CONCORD, N.H. (AP) — Grandparents will get preference in child-custody cases involving drug or alcohol abuse under a New Hampshire law, a first in the country.
Republican Gov. Chris Sununu signed the measure Tuesday. It goes into effect next year and gives legal preference to grandparents seeking custody or guardianship of children whose parents cannot care for them because of addiction or abuse.
It also makes it harder to take a child away from the grandparents once they gain custody, requiring that a judge base their decision on what is in the best interest of the child. Under the new law, grandparents also will be informed about the state resources available for guardians and children and their care.
Republican Rep. Mariellen MacKay, who authored the legislation, said she hopes parents reluctant to get treatment for a drug problem because they fear losing custody of a child will now be more likely to get help.
In crafting the bill, she said, "We also led from the perspective of the family. This could be a family decision or should be a family decision. If mom or dad has a substance abuse issue, shouldn't they be concentrating on themselves and getting healthy? This way, they won't have the fear of what's happening with my child, will my child be OK."
MacKay said she often heard that grandparents wanted a voice, some legal standing, regarding the fate of their grandchildren when they are no longer properly cared for because of drug abuse. She said the law is aimed at giving grandparents preference over foster care.
"They wanted to be heard and we achieved this," she said.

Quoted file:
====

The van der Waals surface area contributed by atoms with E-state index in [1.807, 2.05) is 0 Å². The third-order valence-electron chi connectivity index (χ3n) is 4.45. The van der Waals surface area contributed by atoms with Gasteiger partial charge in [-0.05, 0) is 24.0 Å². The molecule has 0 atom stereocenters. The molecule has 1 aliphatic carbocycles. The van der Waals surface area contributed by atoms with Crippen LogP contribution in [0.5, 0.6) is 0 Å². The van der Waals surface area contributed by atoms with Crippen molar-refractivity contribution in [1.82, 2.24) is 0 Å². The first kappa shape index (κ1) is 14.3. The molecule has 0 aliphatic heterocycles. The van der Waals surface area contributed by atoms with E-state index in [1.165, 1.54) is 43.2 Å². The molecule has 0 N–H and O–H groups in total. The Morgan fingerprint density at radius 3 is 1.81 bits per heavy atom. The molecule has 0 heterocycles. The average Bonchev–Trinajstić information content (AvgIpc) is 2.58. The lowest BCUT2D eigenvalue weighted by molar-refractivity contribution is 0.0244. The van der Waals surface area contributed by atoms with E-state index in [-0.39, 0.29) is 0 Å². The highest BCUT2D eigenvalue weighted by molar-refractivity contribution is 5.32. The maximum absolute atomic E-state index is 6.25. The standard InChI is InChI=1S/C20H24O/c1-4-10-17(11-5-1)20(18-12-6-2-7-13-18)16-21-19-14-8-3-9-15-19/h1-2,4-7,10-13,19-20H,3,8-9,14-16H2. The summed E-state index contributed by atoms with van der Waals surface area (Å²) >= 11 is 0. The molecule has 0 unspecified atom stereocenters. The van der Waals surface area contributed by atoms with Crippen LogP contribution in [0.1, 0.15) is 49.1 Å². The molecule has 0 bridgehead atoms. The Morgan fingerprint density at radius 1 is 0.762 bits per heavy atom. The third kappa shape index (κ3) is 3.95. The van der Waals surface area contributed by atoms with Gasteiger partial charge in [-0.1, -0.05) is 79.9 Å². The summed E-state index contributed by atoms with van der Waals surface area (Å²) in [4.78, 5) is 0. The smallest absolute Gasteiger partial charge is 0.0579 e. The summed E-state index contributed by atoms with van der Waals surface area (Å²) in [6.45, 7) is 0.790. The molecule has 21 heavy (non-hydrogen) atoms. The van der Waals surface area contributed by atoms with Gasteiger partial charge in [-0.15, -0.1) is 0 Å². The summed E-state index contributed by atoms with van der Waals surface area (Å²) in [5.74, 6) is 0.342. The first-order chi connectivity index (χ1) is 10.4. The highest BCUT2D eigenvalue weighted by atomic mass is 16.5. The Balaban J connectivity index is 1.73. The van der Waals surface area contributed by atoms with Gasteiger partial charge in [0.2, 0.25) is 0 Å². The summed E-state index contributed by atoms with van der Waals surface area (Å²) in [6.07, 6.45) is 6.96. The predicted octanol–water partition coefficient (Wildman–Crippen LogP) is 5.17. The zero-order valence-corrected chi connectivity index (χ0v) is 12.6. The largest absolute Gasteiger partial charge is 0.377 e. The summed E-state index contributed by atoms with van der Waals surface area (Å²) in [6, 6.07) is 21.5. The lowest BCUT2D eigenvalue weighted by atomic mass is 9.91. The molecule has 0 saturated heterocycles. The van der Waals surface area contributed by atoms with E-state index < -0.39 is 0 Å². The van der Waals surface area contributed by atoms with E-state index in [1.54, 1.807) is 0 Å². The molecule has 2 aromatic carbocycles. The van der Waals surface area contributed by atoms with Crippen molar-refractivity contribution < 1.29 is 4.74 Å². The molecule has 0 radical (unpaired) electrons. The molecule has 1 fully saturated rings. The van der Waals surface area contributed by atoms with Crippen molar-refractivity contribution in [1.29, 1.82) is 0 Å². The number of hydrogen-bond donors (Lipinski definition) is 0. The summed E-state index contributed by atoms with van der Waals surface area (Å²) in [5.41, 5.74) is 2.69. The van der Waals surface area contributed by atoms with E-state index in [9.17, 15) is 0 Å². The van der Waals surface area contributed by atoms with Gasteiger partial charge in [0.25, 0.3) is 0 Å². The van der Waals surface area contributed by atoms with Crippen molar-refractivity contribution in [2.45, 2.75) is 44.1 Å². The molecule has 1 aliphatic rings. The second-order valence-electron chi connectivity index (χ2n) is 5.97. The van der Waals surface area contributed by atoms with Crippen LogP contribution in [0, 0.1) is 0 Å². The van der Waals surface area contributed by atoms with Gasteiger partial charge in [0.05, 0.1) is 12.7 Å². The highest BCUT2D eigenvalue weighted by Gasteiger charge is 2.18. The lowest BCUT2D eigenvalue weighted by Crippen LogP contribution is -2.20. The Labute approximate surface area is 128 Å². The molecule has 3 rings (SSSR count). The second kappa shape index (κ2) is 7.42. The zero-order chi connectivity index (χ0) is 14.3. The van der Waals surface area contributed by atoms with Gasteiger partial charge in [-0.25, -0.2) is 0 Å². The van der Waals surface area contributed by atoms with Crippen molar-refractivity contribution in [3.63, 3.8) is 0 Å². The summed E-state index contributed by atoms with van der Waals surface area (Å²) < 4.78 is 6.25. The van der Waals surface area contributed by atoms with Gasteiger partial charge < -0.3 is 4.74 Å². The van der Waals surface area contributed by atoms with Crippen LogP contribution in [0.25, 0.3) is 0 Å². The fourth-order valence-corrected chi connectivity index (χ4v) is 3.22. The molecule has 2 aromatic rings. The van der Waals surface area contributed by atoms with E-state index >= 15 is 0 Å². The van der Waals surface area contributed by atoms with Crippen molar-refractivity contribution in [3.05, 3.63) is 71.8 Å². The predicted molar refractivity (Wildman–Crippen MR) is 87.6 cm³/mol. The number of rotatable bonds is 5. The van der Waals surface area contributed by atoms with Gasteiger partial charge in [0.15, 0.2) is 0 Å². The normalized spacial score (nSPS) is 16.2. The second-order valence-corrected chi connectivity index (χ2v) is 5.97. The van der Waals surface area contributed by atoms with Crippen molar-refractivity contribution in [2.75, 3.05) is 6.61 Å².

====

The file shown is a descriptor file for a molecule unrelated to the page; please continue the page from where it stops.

New Futures, a statewide health policy and advocacy organization, welcomed the measure.
"Not only will the passage of this bill support families suffering from the current and overwhelming opioid epidemic, but it will also prevent future substance misuse in the state by providing children with a source of stability," said Rebecca Woitkowski, New Futures early childhood policy coordinator. "The stability and support grandparents provide to children in crisis can help to mitigate adverse childhood experiences ...."
New Hampshire has one of the highest per capita death rates in the nation due to drug overdoses, and the state's child protection division says it has seen an increase in child abuse-and-neglect cases related to substance abuse.
Last year, nearly 500 people died from drug overdoses in New Hampshire; many were in their parenting years and may have left behind children, experts say. Among recent drug-related cases, a Concord boy, whose parents were charged with exposing him to methamphetamine when he was 2, died last year; and a pregnant woman got a heroin injection as she was going into labor.
According to the Division for Children, Youth and Families, nearly 470 babies were born exposed to drugs last year — about one every 19 hours — compared to 367 in 2014. In response, the state has drawn up new policies requiring greater intervention when infants and toddlers are at risk.
Child protection workers will be required to conduct at least four face-to-face visits in cases involving substance-exposed infants and at least three face-to-face visits amid child abuse-or-neglect allegations involving substance use. Workers will be required to gather information about the family history of substance abuse and the child's medical care and will implement safety plans to prevent potential harm to the children.